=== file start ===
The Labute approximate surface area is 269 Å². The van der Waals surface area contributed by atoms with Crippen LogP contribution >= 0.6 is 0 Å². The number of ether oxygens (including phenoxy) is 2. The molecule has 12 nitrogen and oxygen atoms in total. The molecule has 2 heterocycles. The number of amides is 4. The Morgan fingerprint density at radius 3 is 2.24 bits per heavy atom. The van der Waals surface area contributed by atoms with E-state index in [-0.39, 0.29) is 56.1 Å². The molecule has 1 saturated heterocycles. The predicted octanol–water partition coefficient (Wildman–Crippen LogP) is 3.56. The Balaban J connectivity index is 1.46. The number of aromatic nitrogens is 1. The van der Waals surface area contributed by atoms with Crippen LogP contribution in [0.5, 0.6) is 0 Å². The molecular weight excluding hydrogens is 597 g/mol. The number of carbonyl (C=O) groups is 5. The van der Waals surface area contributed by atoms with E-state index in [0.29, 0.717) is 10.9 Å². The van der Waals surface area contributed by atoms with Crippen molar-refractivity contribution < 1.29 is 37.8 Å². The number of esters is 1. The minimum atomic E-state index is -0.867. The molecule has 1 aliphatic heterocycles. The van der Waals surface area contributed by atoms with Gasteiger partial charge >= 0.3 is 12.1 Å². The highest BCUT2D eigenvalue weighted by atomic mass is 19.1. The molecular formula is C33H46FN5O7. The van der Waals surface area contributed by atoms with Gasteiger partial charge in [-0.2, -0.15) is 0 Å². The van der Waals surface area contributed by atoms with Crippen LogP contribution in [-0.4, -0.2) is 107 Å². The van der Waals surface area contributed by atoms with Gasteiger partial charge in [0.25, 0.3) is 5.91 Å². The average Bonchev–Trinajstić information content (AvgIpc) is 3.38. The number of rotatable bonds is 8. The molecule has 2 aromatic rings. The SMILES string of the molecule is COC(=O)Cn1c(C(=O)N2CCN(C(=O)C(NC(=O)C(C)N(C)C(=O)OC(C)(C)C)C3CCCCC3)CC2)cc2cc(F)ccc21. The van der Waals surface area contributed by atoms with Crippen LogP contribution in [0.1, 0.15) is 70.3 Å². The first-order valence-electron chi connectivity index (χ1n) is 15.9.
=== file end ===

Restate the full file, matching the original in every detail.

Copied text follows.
The Labute approximate surface area is 269 Å². The van der Waals surface area contributed by atoms with Crippen LogP contribution >= 0.6 is 0 Å². The number of ether oxygens (including phenoxy) is 2. The molecule has 12 nitrogen and oxygen atoms in total. The molecule has 2 heterocycles. The number of amides is 4. The Morgan fingerprint density at radius 3 is 2.24 bits per heavy atom. The van der Waals surface area contributed by atoms with E-state index in [-0.39, 0.29) is 56.1 Å². The molecule has 1 saturated heterocycles. The predicted octanol–water partition coefficient (Wildman–Crippen LogP) is 3.56. The Balaban J connectivity index is 1.46. The number of aromatic nitrogens is 1. The van der Waals surface area contributed by atoms with Crippen LogP contribution in [0.5, 0.6) is 0 Å². The molecular weight excluding hydrogens is 597 g/mol. The number of carbonyl (C=O) groups is 5. The van der Waals surface area contributed by atoms with E-state index in [0.29, 0.717) is 10.9 Å². The van der Waals surface area contributed by atoms with Crippen molar-refractivity contribution < 1.29 is 37.8 Å². The number of esters is 1. The minimum atomic E-state index is -0.867. The molecule has 1 aliphatic heterocycles. The van der Waals surface area contributed by atoms with Gasteiger partial charge >= 0.3 is 12.1 Å². The highest BCUT2D eigenvalue weighted by atomic mass is 19.1. The molecular formula is C33H46FN5O7. The van der Waals surface area contributed by atoms with Gasteiger partial charge in [-0.2, -0.15) is 0 Å². The van der Waals surface area contributed by atoms with Crippen LogP contribution in [-0.4, -0.2) is 107 Å². The van der Waals surface area contributed by atoms with Gasteiger partial charge in [0.25, 0.3) is 5.91 Å². The average Bonchev–Trinajstić information content (AvgIpc) is 3.38. The number of rotatable bonds is 8. The molecule has 2 aromatic rings. The SMILES string of the molecule is COC(=O)Cn1c(C(=O)N2CCN(C(=O)C(NC(=O)C(C)N(C)C(=O)OC(C)(C)C)C3CCCCC3)CC2)cc2cc(F)ccc21. The van der Waals surface area contributed by atoms with Crippen LogP contribution in [0.1, 0.15) is 70.3 Å². The first-order valence-electron chi connectivity index (χ1n) is 15.9.